Spencer And Scullion: The Semi-Final Referees
Referee Rob Spencer is making his one-table debut at the Crucible this year, taking charge of the semi-final between Luca Brecel and Si Jiahui.
By Tomos Wyn Jones
Spencer, who started refereeing in 2011 and has worked at WST events since 2013, is making his fourth appearance as referee at the Cazoo World Championship and is still enjoying it as much as the first time.
He said: “All the World Championships aren’t the same, it’s a special event every year. It’s a long stint, what people don’t see is the referees are here for the qualifiers, we’re here for a week and a half before the event itself starts. But it’s a very special event.”
Spencer made his debut in 2020, when crowds were limited due to the coronavirus pandemic. “The first match I did here, there was a third of the capacity in the Crucible, but after that there was no crowds after that until the final,” he recalls. “It was weird because it didn’t feel like the Crucible because the crowd optimises the venue, so the best way to describe it is the scenario was surreal.
“I was fortunate to referee on my debut with a crowd, but there were some referees, like Tatiana (Woollaston) who didn’t officiate in front of a crowd, Marcel (Eckardt) in the final didn’t have a full house, so it was a bit sad for them more than anything.”
Spencer’s ambition at the start of his career was to become a professional snooker player, and although he had some natural ability, he didn’t quite make the grade to break through the professional ranks.
He added: “I started playing when I was 14 and I had a bit of natural ability, I could pot balls and played to a decent standard. I practised with some players that went into the professional game, but I went and got a job and didn’t play as much after.
“I played to a reasonable standard for the majority of my life, ending up captaining my local team. One of the responsibilities of the captain was to understand the rules, so that’s where the start of my refereeing career has come from.”
To take charge of a Sheffield semi-final is another milestone for Spencer, who has refereed several ranking event finals.
He said: “I’m confident enough now, I’ve done many matches in front of big crowds, refereed at the Masters, the German Masters final. The people who make the decisions as to who referees the semi-finals and final wouldn’t put me in that position if they didn’t think I could do it.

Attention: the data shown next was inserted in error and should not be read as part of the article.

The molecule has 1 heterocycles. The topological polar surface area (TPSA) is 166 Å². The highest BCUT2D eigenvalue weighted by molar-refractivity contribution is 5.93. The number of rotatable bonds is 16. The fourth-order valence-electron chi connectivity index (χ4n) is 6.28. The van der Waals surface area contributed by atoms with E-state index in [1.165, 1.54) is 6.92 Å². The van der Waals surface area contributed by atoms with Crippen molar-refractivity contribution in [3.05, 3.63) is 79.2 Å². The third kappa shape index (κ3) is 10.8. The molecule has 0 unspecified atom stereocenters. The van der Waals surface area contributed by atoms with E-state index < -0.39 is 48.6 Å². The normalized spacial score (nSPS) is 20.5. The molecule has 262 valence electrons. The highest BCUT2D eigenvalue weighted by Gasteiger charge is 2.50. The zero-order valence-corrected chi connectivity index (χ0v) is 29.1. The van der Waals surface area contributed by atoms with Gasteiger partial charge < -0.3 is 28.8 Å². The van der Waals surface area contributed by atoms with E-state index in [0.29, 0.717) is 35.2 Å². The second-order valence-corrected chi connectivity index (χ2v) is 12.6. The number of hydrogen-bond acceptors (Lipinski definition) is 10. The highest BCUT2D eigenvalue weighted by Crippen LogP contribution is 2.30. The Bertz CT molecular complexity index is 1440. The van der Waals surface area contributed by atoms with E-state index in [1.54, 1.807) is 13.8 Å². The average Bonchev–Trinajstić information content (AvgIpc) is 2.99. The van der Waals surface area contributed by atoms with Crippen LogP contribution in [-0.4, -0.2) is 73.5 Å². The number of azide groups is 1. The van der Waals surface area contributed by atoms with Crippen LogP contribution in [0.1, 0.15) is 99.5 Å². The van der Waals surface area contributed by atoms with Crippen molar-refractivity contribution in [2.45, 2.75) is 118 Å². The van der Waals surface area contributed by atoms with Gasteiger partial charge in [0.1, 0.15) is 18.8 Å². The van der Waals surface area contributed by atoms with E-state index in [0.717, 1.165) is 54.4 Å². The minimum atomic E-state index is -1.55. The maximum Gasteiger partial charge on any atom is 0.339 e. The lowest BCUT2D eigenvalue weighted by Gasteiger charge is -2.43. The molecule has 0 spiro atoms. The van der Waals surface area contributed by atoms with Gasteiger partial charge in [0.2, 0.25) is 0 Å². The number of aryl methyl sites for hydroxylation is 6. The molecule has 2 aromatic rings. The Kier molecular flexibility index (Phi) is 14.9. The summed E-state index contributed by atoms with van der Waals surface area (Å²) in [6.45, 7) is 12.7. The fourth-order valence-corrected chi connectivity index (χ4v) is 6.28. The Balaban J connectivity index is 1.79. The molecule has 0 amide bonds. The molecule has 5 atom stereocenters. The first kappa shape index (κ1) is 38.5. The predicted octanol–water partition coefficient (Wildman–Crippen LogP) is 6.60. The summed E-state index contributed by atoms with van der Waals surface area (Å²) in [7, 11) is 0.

“I like to go under the radar, which a referee should do in my opinion. If someone says next year ‘who refereed the semi-finals last year?’ and no one knows, then I’ve done my job right. My ultimate ambition is to referee a world final, which I think every referee aspires to do.
“I also enjoy the tournament management side of it, which I have been more involved with this year, because there are lots of new skills to learn, putting the jigsaw together and providing the best possible opportunities for the players when they’re out on the baize.”
Scotland’s Leo Scullion is in charge of the other semi-final between Mark Selby and Mark Allen. The man from Glasgow has had a highly successful career as a top-level snooker referee and is enjoying it more than ever at this year’s championship.
“I’m thoroughly enjoying it, I had a tremendous first round match between Shaun Murphy and Si Jiahui, great player and has got a big future in the gam,” said Scullion. “He’s only 20 years of age, looks as he’s going to be right at home at the Crucible in the years to come.
“It’s always great to referee matches like that with all the high quality and free flowing snooker on show.”
Scullion made his TV debut 22 years ago at the Scottish Masters. “I was full of nerves!” he recalls. “But I learned so much and you have to learn very quickly because you go in there knowing the rules, but then there’s this big audience and TV cameras you have to negotiate – but I thoroughly enjoyed it. You build up your confidence, but for me the pressure comes from the desire to do a good job.
“You always want to do a good job and make it as easy as possible for the players, so if I only have to help them with the rest or counting the score, then my job is made a lot easier, and experience is incredibly valuable.”
In 2014, the Glaswegian was diagnosed with lung cancer, but thankfully has made a full recovery. He said: “I had great support from everybody in the snooker world. The medical staff were fabulous. We take the medics for granted when we are in good health, but you see their value when you’re at the sharp end and realise just how good these people are.”
Five years later, Scullion took charge of his first world final as he was appointed to referee the 2019 contest between Judd Trump and John Higgins.
He said: “It’s without doubt the highlight of my career in snooker, for any referee the pinnacle is to referee the world final. It was a great occasion and a phenomenal final, it was absolutely brilliant and loved every second of it.
“The crowd were going wild at the 147 attempts from both players. I’ve never asked John if he hadn’t waited so long to get down to play the black that he might possibly have achieved the 147 in the final, but it didn’t happen and who knows – on another day John could have made history.
“There’s nothing to beat a one-table set-up, I’ve been fortunate enough to referee a few semi-finals. The excitement is fantastic.”